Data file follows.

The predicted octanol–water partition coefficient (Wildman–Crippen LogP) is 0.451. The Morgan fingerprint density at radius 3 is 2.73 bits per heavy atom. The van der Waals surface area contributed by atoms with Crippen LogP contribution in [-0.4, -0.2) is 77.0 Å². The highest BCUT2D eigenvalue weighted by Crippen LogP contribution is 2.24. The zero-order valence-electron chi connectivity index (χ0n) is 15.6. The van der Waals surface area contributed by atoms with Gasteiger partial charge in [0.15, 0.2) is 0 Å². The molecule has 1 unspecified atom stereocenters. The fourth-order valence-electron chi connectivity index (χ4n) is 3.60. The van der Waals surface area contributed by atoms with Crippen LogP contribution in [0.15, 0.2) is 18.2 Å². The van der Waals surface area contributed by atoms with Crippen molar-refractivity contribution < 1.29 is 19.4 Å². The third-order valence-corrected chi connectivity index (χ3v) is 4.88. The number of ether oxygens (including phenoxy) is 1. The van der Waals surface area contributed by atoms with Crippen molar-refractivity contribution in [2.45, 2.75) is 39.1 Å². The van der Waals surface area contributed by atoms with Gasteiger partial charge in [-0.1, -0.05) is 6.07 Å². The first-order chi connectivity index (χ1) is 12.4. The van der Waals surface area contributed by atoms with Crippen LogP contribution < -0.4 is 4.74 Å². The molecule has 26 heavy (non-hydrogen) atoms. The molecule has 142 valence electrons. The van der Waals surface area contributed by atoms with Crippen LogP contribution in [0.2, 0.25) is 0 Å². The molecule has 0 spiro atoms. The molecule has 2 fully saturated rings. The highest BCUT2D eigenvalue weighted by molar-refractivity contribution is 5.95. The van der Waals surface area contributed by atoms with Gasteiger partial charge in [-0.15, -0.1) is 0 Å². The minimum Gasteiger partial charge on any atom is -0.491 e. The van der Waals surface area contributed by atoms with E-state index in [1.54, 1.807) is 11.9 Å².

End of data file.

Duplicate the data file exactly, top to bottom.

The predicted octanol–water partition coefficient (Wildman–Crippen LogP) is 0.451. The Morgan fingerprint density at radius 3 is 2.73 bits per heavy atom. The van der Waals surface area contributed by atoms with Crippen LogP contribution in [-0.4, -0.2) is 77.0 Å². The highest BCUT2D eigenvalue weighted by Crippen LogP contribution is 2.24. The zero-order valence-electron chi connectivity index (χ0n) is 15.6. The van der Waals surface area contributed by atoms with Gasteiger partial charge in [0.15, 0.2) is 0 Å². The molecule has 1 unspecified atom stereocenters. The fourth-order valence-electron chi connectivity index (χ4n) is 3.60. The van der Waals surface area contributed by atoms with Crippen LogP contribution in [0.15, 0.2) is 18.2 Å². The van der Waals surface area contributed by atoms with Crippen molar-refractivity contribution < 1.29 is 19.4 Å². The third-order valence-corrected chi connectivity index (χ3v) is 4.88. The number of ether oxygens (including phenoxy) is 1. The van der Waals surface area contributed by atoms with Crippen molar-refractivity contribution in [2.45, 2.75) is 39.1 Å². The van der Waals surface area contributed by atoms with Gasteiger partial charge in [-0.1, -0.05) is 6.07 Å². The first-order chi connectivity index (χ1) is 12.4. The van der Waals surface area contributed by atoms with Crippen LogP contribution < -0.4 is 4.74 Å². The molecule has 26 heavy (non-hydrogen) atoms. The molecule has 142 valence electrons. The van der Waals surface area contributed by atoms with Crippen LogP contribution in [0.2, 0.25) is 0 Å². The molecule has 0 spiro atoms. The molecule has 2 fully saturated rings. The highest BCUT2D eigenvalue weighted by molar-refractivity contribution is 5.95. The van der Waals surface area contributed by atoms with Gasteiger partial charge in [-0.15, -0.1) is 0 Å². The minimum Gasteiger partial charge on any atom is -0.491 e. The van der Waals surface area contributed by atoms with E-state index in [1.54, 1.807) is 11.9 Å².